And then, there are those in between.
Massachusetts public school kindergartners are required to be immunized against hepatitis B, diphtheria, tetanus, pertussis, polio, mumps, measles, rubella, and varicella. In the 2013-2014 school year, 1,192 Massachusetts kindergarten children filed vaccine exemptions. According to data from the Massachusetts Department of Public Health, this is the first time in four years the number of exemptions hasn’t increased, but it’s more than double the exemptions 20 years ago. Meanwhile, the total number of kindergartners has decreased by 8,900. . . .
It’s time to introduce you to the “vaccine-friendly” physician
A bit of a misnomer, physicians who are “vaccine-friendly” treat families who decide not to vaccinate. A simple Google search is the first step to finding them.
The first page of search results for “vaccine friendly doctors in Boston” pulled up JanetLevatin.com, a website for an Ohio-based homeopathic medicine specialist. She lists nine Boston-area physicians who “either don’t vaccinate or do not push unwanted vaccines.”
Dr. Janet Levatin, who practiced in Brookline for 25 years before moving to Ohio, does not offer vaccines for her patients. She also did not vaccinate children for many years in Massachusetts. She told Boston.com that she put the list together as a resource for patients when she moved states. Patients’ word-of-mouth recommendations as well as her own knowledge of vaccine friendly physicians in the area informed her selections.
Within 24 hours of speaking with Boston.com, Levatin took down her website. She insisted that the list may be out of date, so we called each of the physicians listed to see if their position on vaccines had changed. We managed to speak with four of them.
The first we reached, Dr. Fred Mandell of Brookline, was uncomfortable and unaware he was listed on Levatin’s website. He insisted that he follows the state’s vaccine guidelines and did not wish to speak further on the topic.
In Quincy, Dr. Mark Vonnegut said that although he was unaware he was on the list, he was comfortable with being classified as “vaccine-friendly” because he doesn’t “believe in kicking kids out of a practice for not being immunized.” (Some doctors refuse to treat children who have not been vaccinated, even if that means losing an existing patient.)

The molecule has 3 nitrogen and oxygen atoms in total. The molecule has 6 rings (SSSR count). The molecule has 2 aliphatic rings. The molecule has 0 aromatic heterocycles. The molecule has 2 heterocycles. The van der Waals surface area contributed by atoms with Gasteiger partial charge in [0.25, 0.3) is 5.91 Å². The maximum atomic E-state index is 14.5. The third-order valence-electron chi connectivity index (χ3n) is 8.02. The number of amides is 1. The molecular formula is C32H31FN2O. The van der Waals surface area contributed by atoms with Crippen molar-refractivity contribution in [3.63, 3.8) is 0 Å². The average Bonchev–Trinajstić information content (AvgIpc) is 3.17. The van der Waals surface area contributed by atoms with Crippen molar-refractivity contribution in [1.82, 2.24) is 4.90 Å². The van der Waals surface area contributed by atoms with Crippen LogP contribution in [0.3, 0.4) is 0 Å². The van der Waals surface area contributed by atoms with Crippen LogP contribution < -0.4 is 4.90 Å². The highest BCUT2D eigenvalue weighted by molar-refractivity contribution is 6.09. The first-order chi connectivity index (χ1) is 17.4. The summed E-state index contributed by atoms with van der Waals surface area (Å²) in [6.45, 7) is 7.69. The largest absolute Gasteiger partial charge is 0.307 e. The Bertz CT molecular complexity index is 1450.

Dr. Deborah Bershel, who runs an independent family practice in Davis Square, was also unaware that she was on Levatin’s list, but said she is comfortable being classified in this way. Bershel believes that immunizations are effective and good public health policy, but she said that she is simply offering the options that the law outlines and can’t turn parents away.
“Our society, mainly the state of Massachusetts, requires that parents agree to give the immunization, and there’s an implication that the parent should have a right to say yay or nay,” Bershel said. “For me to then imply that the parents are bad parents I think is–I just cannot do that …The medical facts are that the immunizations are helpful, and I try to tell people how diseases have been eliminated, like bacterial meningitis, but many of these people feel they can do better research than the scientific community.”
Finally, we spoke with Dr. Richard Moskowitz, who practices in Watertown. He was aware he was recommended on Levatin’s site (they’re friends). Moskowitz does not offer vaccines for his patients because, he says, they are creating a population with chronically weak immune systems. Moskowitz said he had measles as a child and survived, and he thinks his immune system is stronger for it. In his opinion, vaccines are only necessary for people who travel. He said he would only get a vaccine if he was traveling “somewhere like Africa.” . . . .
The mother of all “vaccine-friendly” physician lists
There are several lists of vaccine friendly doctors besides Levatin’s. The first (and still the biggest) was created by California-based pediatrician Dr. Bob Sears, who is renowned for developing an alternative vaccine schedule for young children that delays the immunizations over longer periods of time.
Today, physicians ask to be listed on Sears’s website of vaccine-friendly physicians. One of those is Dr. Mark Su, who has been practicing family medicine for three years on the North Shore. He refuses to turn families away because they won’t vaccinate their children. . . .